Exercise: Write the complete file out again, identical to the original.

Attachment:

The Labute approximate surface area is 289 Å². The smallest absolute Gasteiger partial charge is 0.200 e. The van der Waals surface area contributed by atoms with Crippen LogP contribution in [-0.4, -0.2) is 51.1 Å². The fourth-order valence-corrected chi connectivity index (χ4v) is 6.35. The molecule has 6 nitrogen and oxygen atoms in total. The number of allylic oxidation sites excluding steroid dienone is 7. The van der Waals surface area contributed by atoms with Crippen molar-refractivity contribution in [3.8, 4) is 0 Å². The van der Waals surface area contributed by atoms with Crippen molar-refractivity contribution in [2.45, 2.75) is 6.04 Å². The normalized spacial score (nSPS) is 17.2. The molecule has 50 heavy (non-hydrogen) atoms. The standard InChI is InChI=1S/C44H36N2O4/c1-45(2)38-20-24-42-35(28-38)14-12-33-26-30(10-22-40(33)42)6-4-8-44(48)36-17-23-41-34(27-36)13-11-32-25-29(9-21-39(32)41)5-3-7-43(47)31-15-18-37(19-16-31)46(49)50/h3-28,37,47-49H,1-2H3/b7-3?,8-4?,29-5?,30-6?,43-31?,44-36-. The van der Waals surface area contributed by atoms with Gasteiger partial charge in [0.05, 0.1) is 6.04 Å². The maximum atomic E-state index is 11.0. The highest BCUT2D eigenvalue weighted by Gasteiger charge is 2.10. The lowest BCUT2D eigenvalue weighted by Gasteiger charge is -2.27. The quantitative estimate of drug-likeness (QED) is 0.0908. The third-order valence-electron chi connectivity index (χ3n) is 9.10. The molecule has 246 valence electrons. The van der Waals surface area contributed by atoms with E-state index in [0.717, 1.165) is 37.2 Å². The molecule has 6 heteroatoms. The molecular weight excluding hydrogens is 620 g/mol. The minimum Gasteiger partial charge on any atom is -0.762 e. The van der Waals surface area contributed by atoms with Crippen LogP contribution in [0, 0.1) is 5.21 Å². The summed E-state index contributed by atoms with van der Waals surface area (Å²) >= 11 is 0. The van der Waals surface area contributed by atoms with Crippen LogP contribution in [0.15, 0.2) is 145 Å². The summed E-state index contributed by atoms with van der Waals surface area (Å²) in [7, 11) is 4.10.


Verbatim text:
The Labute approximate surface area is 289 Å². The smallest absolute Gasteiger partial charge is 0.200 e. The van der Waals surface area contributed by atoms with Crippen LogP contribution in [-0.4, -0.2) is 51.1 Å². The fourth-order valence-corrected chi connectivity index (χ4v) is 6.35. The molecule has 6 nitrogen and oxygen atoms in total. The number of allylic oxidation sites excluding steroid dienone is 7. The van der Waals surface area contributed by atoms with Crippen molar-refractivity contribution in [3.8, 4) is 0 Å². The van der Waals surface area contributed by atoms with Crippen molar-refractivity contribution in [2.45, 2.75) is 6.04 Å². The normalized spacial score (nSPS) is 17.2. The molecule has 50 heavy (non-hydrogen) atoms. The standard InChI is InChI=1S/C44H36N2O4/c1-45(2)38-20-24-42-35(28-38)14-12-33-26-30(10-22-40(33)42)6-4-8-44(48)36-17-23-41-34(27-36)13-11-32-25-29(9-21-39(32)41)5-3-7-43(47)31-15-18-37(19-16-31)46(49)50/h3-28,37,47-49H,1-2H3/b7-3?,8-4?,29-5?,30-6?,43-31?,44-36-. The van der Waals surface area contributed by atoms with Gasteiger partial charge in [0.05, 0.1) is 6.04 Å². The maximum atomic E-state index is 11.0. The highest BCUT2D eigenvalue weighted by Gasteiger charge is 2.10. The lowest BCUT2D eigenvalue weighted by Gasteiger charge is -2.27. The quantitative estimate of drug-likeness (QED) is 0.0908. The third-order valence-electron chi connectivity index (χ3n) is 9.10. The molecule has 246 valence electrons. The van der Waals surface area contributed by atoms with E-state index in [0.717, 1.165) is 37.2 Å². The molecule has 6 heteroatoms. The molecular weight excluding hydrogens is 620 g/mol. The minimum Gasteiger partial charge on any atom is -0.762 e. The van der Waals surface area contributed by atoms with Crippen LogP contribution in [0, 0.1) is 5.21 Å². The summed E-state index contributed by atoms with van der Waals surface area (Å²) >= 11 is 0. The van der Waals surface area contributed by atoms with Crippen LogP contribution in [0.15, 0.2) is 145 Å². The summed E-state index contributed by atoms with van der Waals surface area (Å²) in [7, 11) is 4.10.